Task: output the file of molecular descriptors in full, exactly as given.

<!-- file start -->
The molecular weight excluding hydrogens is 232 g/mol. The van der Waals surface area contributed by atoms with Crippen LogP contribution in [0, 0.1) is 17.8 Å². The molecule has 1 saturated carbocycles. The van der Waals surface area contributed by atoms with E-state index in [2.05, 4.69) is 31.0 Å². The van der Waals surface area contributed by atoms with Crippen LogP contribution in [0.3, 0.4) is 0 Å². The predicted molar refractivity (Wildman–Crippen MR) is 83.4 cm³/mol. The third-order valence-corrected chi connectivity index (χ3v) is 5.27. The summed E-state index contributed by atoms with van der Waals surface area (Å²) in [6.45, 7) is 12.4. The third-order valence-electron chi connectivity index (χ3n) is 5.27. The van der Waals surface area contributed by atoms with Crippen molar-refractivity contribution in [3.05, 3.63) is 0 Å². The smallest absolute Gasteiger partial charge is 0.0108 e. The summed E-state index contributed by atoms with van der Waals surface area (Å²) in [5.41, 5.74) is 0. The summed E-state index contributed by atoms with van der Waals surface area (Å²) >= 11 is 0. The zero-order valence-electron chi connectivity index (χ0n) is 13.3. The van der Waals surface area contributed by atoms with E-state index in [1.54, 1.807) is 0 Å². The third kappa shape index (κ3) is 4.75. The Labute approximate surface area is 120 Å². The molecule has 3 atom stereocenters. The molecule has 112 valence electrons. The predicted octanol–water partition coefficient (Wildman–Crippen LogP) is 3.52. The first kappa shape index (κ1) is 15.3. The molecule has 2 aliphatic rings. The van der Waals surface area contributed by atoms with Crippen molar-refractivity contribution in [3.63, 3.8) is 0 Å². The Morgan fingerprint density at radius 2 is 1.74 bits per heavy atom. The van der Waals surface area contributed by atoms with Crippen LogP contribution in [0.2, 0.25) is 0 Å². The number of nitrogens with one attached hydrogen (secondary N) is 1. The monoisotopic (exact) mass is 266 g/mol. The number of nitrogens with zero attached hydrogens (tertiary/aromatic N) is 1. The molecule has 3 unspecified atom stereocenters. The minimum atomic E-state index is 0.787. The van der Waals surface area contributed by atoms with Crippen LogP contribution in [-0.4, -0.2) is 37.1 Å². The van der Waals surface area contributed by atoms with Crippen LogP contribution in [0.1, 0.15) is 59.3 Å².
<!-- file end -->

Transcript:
The molecular weight excluding hydrogens is 232 g/mol. The van der Waals surface area contributed by atoms with Crippen LogP contribution in [0, 0.1) is 17.8 Å². The molecule has 1 saturated carbocycles. The van der Waals surface area contributed by atoms with E-state index in [2.05, 4.69) is 31.0 Å². The van der Waals surface area contributed by atoms with Crippen LogP contribution in [0.3, 0.4) is 0 Å². The predicted molar refractivity (Wildman–Crippen MR) is 83.4 cm³/mol. The third-order valence-corrected chi connectivity index (χ3v) is 5.27. The summed E-state index contributed by atoms with van der Waals surface area (Å²) in [6.45, 7) is 12.4. The third-order valence-electron chi connectivity index (χ3n) is 5.27. The van der Waals surface area contributed by atoms with Crippen molar-refractivity contribution in [3.05, 3.63) is 0 Å². The smallest absolute Gasteiger partial charge is 0.0108 e. The summed E-state index contributed by atoms with van der Waals surface area (Å²) in [5.41, 5.74) is 0. The summed E-state index contributed by atoms with van der Waals surface area (Å²) >= 11 is 0. The zero-order valence-electron chi connectivity index (χ0n) is 13.3. The van der Waals surface area contributed by atoms with E-state index in [1.54, 1.807) is 0 Å². The third kappa shape index (κ3) is 4.75. The Labute approximate surface area is 120 Å². The molecule has 3 atom stereocenters. The molecule has 112 valence electrons. The predicted octanol–water partition coefficient (Wildman–Crippen LogP) is 3.52. The first kappa shape index (κ1) is 15.3. The molecule has 2 aliphatic rings. The van der Waals surface area contributed by atoms with Crippen molar-refractivity contribution in [3.63, 3.8) is 0 Å². The Morgan fingerprint density at radius 2 is 1.74 bits per heavy atom. The van der Waals surface area contributed by atoms with Crippen LogP contribution in [0.2, 0.25) is 0 Å². The number of nitrogens with one attached hydrogen (secondary N) is 1. The monoisotopic (exact) mass is 266 g/mol. The number of nitrogens with zero attached hydrogens (tertiary/aromatic N) is 1. The molecule has 3 unspecified atom stereocenters. The minimum atomic E-state index is 0.787. The van der Waals surface area contributed by atoms with Crippen LogP contribution in [-0.4, -0.2) is 37.1 Å². The van der Waals surface area contributed by atoms with Crippen LogP contribution in [0.1, 0.15) is 59.3 Å².